Jack gingerly retraced his steps away from the body to find a less arduous way up the slope. As he was about to ascend, he froze. He saw a very clear footprint in a small open area of dirt just ahead of him. He didn’t want to disturb this, so he began to look for yet another path. Suddenly, he heard the familiar crunching sound of a jogger coming back down the trail from the east. Should he show himself and get the jogger to help, or hide himself to avoid suspicion? He decided that if he hid and was still seen, it would look even more incriminating so he skirted the footprint, and began waving his hands in hopes of attracting attention.
Jack moved quickly along the plum thicket until he found a way to the bike path. By then the jogger had slowed, looking puzzled. He was tan and solid looking and wore a plain white t-shirt and shorts. The young man was definitely a bodybuilder with large biceps, and his t-shirt strained against his massive chest. He looked perturbed at having his run interrupted, but pulled the earphones from his head. He squinted and said, “Hey what’s up? You all right?”
“Yes,” Jack said a little out of breath himself from the adrenaline and from hurrying up from the gully. “I’m fine, but there’s a woman down there and she’s not. In fact, she’s dead. I just found her body.” Jack stood hands on hips getting his bearings and his breath. “Do you have a cell phone?”
“Wow! A dead body?” the runner said incredulously.
“I’m certain. I’m a doctor and there is no doubt.” Jack hung his head at this and shook it. “It looks like murder too.”
“Man! I don’t know!” the runner began to look scared. He took in Jack’s somewhat unkempt appearance and started to put his earphones back on, moving away from Jack.
“What? Can you help with a cell phone?” Jack asked.
“I don’t know if I want to get involved,” said the runner.
Jack tried to calm him. He got in front of him and put out his hands. As they came into contact with the young man’s shirt he noticed that he was hardly sweating. That seemed a little odd, but he chalked it up to the young man being in excellent shape. He didn’t want to anger him or get in any conflict here. He jerked his hands back and said, “All you need to do is call 911. You don’t have to go look or anything. You are hardly ‘involved’ Okay?”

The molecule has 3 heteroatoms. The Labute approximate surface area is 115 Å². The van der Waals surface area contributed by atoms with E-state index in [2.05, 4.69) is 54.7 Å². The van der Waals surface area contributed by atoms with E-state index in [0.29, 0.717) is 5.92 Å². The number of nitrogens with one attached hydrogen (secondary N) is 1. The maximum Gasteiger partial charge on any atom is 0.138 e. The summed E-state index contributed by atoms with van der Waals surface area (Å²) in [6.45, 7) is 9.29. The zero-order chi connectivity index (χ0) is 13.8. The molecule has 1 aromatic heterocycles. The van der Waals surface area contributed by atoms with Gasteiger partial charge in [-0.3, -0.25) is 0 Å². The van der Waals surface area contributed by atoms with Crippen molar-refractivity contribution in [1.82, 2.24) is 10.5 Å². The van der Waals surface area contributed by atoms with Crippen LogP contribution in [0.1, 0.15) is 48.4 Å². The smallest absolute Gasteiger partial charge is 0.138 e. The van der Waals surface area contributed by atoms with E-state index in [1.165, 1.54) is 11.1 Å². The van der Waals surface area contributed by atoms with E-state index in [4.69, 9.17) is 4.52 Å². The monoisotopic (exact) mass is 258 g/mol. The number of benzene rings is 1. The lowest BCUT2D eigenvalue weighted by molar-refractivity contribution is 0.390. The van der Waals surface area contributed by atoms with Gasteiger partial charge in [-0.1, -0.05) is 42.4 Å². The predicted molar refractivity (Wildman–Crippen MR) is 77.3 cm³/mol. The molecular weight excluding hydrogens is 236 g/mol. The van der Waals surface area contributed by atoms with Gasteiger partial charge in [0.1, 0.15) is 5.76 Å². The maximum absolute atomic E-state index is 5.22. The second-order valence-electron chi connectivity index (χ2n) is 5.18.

“Well. Yeah, I guess.” The runner stopped moving. With a sigh, he said, “Look, my cell phone is back in my car.” He nodded up the path, the way Jack had come originally. “You want to come and make the call yourself?”
Jack thought a second. “No. I should wait here for the police. All right? My name is Jack Sharp. I’m a family doctor here in town. Even if you call, I’m the one they will want to talk to. I’ll just sit here by the path until they arrive.”
“Okay, Doc. I’m Greg Connolly,” he said, a little calmer. “I work at that company over there,” he said pointing to the large modern red brick building about a quarter of a mile away. “Sorry. I kind of freaked. Sure, I’ll make the call. I can wait in the parking lot for the cops. You going to be all right out here?”
Jack was aware that the building he pointed to was an insurance company. Why hadn’t he just said the name? Nevertheless, he answered, “Yes. There’s nothing to be afraid of now. She was the victim, not me.” He always carried a pen so he fished out a scrap piece of paper from his pocket and wrote his office number down. “Here’s my name and my office number. Could you call and let them know why I’m late?”
The jogger merely nodded, took the paper and, without another word, took off for the parking lot about a half-mile to the west. Jack was relieved to have found someone else to help out. He was a little curious about the jogger’s initial reaction but figured he, also, would have been reluctant if their roles had been reversed.
As Jack sat by the path no one else passed him by. This was not unusual on a weekday when most people tried to get their exercise done during the lunch hour or after work. It was now past one o’clock when his normal afternoon clinic hours were supposed to begin. His thoughts drifted to the murdered young woman. He wondered what the motive for murdering her had been. Who would have wanted her dead? She wasn’t bad looking, even in death. He didn’t think she had been sexually assaulted, but from his limited examination, he could not know for sure. He still marveled at her facial expression. With such a look of surprise, death must have been very sudden. The multiple wounds made him think it may have been personal. Why was her body here? This puzzled him as much or more than any other question. Did the killer think her body would go undiscovered? If so, then why not bury her? Jack would never have found the body, had it been even in a shallow grave. Then again, he realized that the body would not normally have been seen from the path until the leaves had all fallen to the earth in a few weeks. Had it not been for the scrap of blue fabric caught in the branches, he never would have seen her. In a few weeks, even the few clues available would be long gone.